IT’S impossible to see until you’re standing right on top of it, and even then it takes a moment for the significance to register.
The roof is level with the ground, and carved to look like a Greek Orthodox Church. Pilgrims dressed in white gather around, close but not too close. The cross is in the middle of a man-made crater, and there’s a 12-metre drop to the bottom.
The church of St George was carved from solid rock in the 12th century. It’s one of 11 churches near the village of Lalibela, nestled in the hills of northern Ethiopia. The churches are connected by a maze of tunnels, complete with hermit caves and catacombs.
When the original holy city was captured by Muslims in 1187, King Lalibela ordered a second one be built. His followers dug straight down into red volcanic scoria. The remarkable feat was completed in just 23 years, providing a safe place for Christians to pray as Muslims invaded Egypt and the north of Africa.
The churches were named a UNESCO world heritage site in 1978.
“These churches … were hewn from the living rock of monolithic blocks. These blocks were further chiselled out, forming floors, windows, columns, various floors, roofs etc. This gigantic work was further completed with an extensive system of drainage ditches, trenches and ceremonial passages, some with openings to hermit caves and catacombs,” the United Nations World Heritage Committee wrote on its website.
“I’m astonished that everybody doesn’t know about this place,” photographer Tariq Zaidi told CNN. “It’s a gem that is hidden at this point in time.”
The majestic site, however, has been rattled by earthquakes, and suffered severe water damage. Erosion is a constant threat, and while some temporary shelters have been erected to protect the structures, it compromises the site’s impact.
“Other threats include encroachment on the environment of the churches by new public and private construction, housing associated with the traditional village adjacent to the property, and from the infrastructure of tourism.”
As many as 20,000 people descend on Lalibela at the beginning of January each year to celebrate Genna, the Ethiopian Christmas. They often walk hundreds of kilometres in bare feet on the once-in-a-lifetime journey, sleeping in the open on plastic sheets. When they arrive in Lalibela, they sing, dance, pray and read their Bibles while the local community feeds them and washes their feet, lighting candles as the sun sets.
“They’re very poor, very humble,” Mr Zaidi told reporter Thomas Page. “They come for the pilgrimage hopefully once in their life if they can afford it. Many people have walked across the country, with almost nothing with them.
“They’re so happy — ecstatic — to be there and be part of this unique celebration.”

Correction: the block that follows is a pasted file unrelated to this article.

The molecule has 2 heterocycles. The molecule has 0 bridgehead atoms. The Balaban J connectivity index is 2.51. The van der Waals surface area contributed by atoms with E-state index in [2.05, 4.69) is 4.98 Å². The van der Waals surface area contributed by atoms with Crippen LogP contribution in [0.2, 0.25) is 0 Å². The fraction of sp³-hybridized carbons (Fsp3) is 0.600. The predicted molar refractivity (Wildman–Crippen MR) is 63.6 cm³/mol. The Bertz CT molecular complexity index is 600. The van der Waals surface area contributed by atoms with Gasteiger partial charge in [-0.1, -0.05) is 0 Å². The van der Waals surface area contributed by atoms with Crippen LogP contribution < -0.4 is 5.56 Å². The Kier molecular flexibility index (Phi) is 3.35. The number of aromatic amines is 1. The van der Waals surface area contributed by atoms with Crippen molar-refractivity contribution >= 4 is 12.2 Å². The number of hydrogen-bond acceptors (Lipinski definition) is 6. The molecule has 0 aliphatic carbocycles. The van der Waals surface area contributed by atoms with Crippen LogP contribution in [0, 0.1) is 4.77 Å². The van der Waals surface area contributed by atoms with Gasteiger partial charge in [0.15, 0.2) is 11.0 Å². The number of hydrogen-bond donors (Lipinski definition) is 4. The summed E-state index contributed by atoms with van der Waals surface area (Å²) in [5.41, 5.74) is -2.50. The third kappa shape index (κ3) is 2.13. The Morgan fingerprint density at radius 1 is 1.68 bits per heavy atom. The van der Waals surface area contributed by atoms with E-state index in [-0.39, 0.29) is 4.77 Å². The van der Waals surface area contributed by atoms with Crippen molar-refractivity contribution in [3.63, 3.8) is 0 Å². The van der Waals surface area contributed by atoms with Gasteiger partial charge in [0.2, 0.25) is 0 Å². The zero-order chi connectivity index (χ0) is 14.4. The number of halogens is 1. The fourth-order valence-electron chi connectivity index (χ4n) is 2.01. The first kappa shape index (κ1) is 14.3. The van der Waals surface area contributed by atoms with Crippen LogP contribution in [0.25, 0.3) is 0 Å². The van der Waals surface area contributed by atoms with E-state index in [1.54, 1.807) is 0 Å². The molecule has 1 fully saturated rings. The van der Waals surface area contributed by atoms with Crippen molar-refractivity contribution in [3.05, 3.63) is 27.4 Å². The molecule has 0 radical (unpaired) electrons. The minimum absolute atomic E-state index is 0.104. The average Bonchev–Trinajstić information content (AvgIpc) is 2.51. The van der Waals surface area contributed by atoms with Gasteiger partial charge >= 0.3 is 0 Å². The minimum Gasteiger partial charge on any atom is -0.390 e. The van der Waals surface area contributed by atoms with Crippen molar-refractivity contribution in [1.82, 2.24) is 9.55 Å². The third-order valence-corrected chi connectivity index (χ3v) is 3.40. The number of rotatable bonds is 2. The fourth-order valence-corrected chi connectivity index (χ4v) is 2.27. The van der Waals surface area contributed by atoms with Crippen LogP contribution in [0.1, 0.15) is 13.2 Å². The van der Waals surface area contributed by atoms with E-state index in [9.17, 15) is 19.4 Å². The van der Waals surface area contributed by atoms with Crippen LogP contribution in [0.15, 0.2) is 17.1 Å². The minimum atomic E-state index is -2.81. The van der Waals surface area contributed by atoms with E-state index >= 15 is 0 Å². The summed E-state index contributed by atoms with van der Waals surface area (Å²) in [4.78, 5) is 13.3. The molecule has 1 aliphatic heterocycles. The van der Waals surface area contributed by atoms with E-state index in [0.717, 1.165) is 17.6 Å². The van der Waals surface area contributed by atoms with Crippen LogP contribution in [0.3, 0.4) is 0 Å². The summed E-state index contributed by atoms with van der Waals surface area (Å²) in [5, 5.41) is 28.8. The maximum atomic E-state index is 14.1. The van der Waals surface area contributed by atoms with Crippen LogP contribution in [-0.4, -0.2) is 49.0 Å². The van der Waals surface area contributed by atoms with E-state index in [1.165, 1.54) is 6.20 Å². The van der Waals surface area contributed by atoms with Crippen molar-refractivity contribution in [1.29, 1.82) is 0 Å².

However, tourism is trickling in.
Last year, the European Council on Tourism and Trade named Ethiopia the “World’s Best Tourism Destination”. In addition to the Lalibela churches, there are eight other UNESCO sites, as well as the Erta Ale volcano.
Tourists contributed $2 billion to the local economy in 2013, and numbers have risen 12 per cent over the past decade to reach 60,000 in 2014. The government hopes to increase that to $3 billion and one million visitors in coming years.
The region is crippled with poverty. Lalibela is nearly 700km north of the capital, Addis Ababa, along a bumpy road. Electricity is sporadic, and all land belongs to the state.
According to The Economist, tariffs are sky-high, transport is irregular, and the government maintains a tight grip on industry and services. Regardless, the national economy is growing rapidly, up by 11 per cent in January 2016.
Ethiopia lies in a troubled region.
Last month, the government declared a six month State of Emergency following months of protests and unrest, causing death and injuries. Authorities have imposed random arrest and searches, outlawing of unauthorised demonstrations, curfews, and censorship on internet and communications technology.
To the east, Somalia is plagued by terrorism, kidnappings and civil unrest. To the west, Sudan and South Sudan are both incredibly volatile in the wake of civil war.
The Australian Government’s Smartraveller website advises Australians reconsider their need to travel to the country, and avoid the borders altogether.
Tariq Zaidi told CNN the Genna ceremony was full of symbolism.
At five in the morning, pilgrims dress in white and make their way through the tunnels.
“There’s one particular passage in the network that is very long. I’ve got no idea how long it is -I’d guess 300 metres — and it’s pitch black,” he told Thomas Page.
“There’s only one way in and one way out. There’s no turning back, and when you come out you come out literally at the door of the church. I was told that this corridor, like many others, was experiencing darkness going into the light — coming out into heaven, effectively.”